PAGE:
Scientists uncover how a cell's 'fuel gauge' promotes healthy development
Salk scientists have revealed how a cellular "fuel gauge" responsible for monitoring and managing cells' energy processes also has an unexpected role in development. This critical link could help researchers better understand cancer and diabetes pathways.
This cellular fuel gauge is a protein complex called AMPK that oversees energy input and output to keep the cell running smoothly. If AMPK were a car sensor, for instance, it would be able to instruct the vehicle when to get gas or lower the air conditioning to save energy. Similarly, if the cell's fuel supply—nutrients—is scarce, AMPK slows down cell growth and changes its metabolism. Previously, Salk Professor Reuben Shaw discovered that AMPK could halt tumors' revved-up metabolism, as well as restore normal function to the liver and other tissues in diabetics.
"Even though there's great interest in AMPK related to diabetes and cancer, frankly nothing was known about how this fuel gauge process changes in different cell populations during development," says Shaw, senior author of the work and holder of the William R. Brody Chair. Aside from giving new insight into stem cell therapies, the work, published in March 2016 in Genes & Development, could also help refine cancer treatments.
"To begin, we used CRISPR technology to edit out two important components of the AMPK pathway in embryonic stem cells," says Nathan Young, Salk research associate and first author of the paper. "At first we didn't see any difference, but things became interesting when we prompted the cells to differentiate."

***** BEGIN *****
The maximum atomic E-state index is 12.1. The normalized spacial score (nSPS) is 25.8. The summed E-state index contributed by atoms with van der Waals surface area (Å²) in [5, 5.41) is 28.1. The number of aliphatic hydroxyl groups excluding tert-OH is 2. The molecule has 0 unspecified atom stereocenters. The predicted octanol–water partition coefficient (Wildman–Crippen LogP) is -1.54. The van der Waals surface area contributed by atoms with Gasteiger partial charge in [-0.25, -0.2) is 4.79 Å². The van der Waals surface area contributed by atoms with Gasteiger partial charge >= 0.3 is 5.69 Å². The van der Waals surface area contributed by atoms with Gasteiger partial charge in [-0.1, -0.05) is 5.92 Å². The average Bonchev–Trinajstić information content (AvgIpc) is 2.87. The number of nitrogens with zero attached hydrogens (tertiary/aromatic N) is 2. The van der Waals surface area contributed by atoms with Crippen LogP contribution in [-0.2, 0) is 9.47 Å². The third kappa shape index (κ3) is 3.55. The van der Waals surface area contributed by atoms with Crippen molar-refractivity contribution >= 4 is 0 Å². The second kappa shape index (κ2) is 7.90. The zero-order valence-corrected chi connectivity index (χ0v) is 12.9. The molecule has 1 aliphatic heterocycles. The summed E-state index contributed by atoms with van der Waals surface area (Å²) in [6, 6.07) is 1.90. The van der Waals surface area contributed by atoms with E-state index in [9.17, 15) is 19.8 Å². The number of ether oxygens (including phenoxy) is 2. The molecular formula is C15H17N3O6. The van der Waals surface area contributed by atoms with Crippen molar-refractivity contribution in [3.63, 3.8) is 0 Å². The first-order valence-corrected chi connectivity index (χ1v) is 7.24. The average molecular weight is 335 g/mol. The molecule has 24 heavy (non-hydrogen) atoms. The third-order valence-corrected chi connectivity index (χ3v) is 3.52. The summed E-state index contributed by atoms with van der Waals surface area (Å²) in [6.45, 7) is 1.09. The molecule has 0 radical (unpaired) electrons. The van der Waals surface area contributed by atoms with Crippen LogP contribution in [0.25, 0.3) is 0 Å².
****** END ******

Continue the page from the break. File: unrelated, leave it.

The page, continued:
Normally, embryonic stem cells have the capacity to generate more specialized cells that belong to one of three broad groups termed germ layers—the endoderm, ectoderm and mesoderm—that can ultimately develop into all of the diverse cell types in an organism. However, the cells without a functioning AMPK pathway failed to efficiently make endoderm (the innermost layer in an organism) and instead made too much ectoderm (the layer that would turn into skin).
"These cells couldn't make the right choice," says Shaw. "This was the first inclination that this metabolic pathway is telling cells what kind of specialized tissues to become."
What was remarkable, according to the researchers, is when they looked closer at the gene expression patterns of the AMPK-deficient cells. They found that a large number of down-regulated genes related to one specific cellular structure: the lysosome. This critical self-contained organelle contains corrosive enzymes that degrade cellular material to reuse components—the garbage disposal and recycling center of the cell.
This loss of lysosomes, the researchers discovered, was due to the loss of a transcription factor called Tfeb, which turns on the expression of lysosomal genes in times of starvation. By simply reintroducing Tfeb into the dysfunctional cells, the team was able to restore normal development and differentiation.
"It was thought that lysosomes and AMPK were connected somehow, but no one had dreamed that you'd get no lysosomes if you don't have this fuel gauge," says Shaw. "Connecting the AMPK pathway to lysosomes begs the question of whether this pathway is part of anti-cancer pathways as well."
Currently, lysosome inhibitors are in dozens of clinical trials for breast, lung, pancreatic and brain cancers, even though the exact link between lysosomes and tumors are not understood. "We are decoding some of these underlying connections that might indicate when and how a cancer drugs might be useful," says Shaw. "This work may also help up make better, more specific ways of targeting lysosomes in cancer."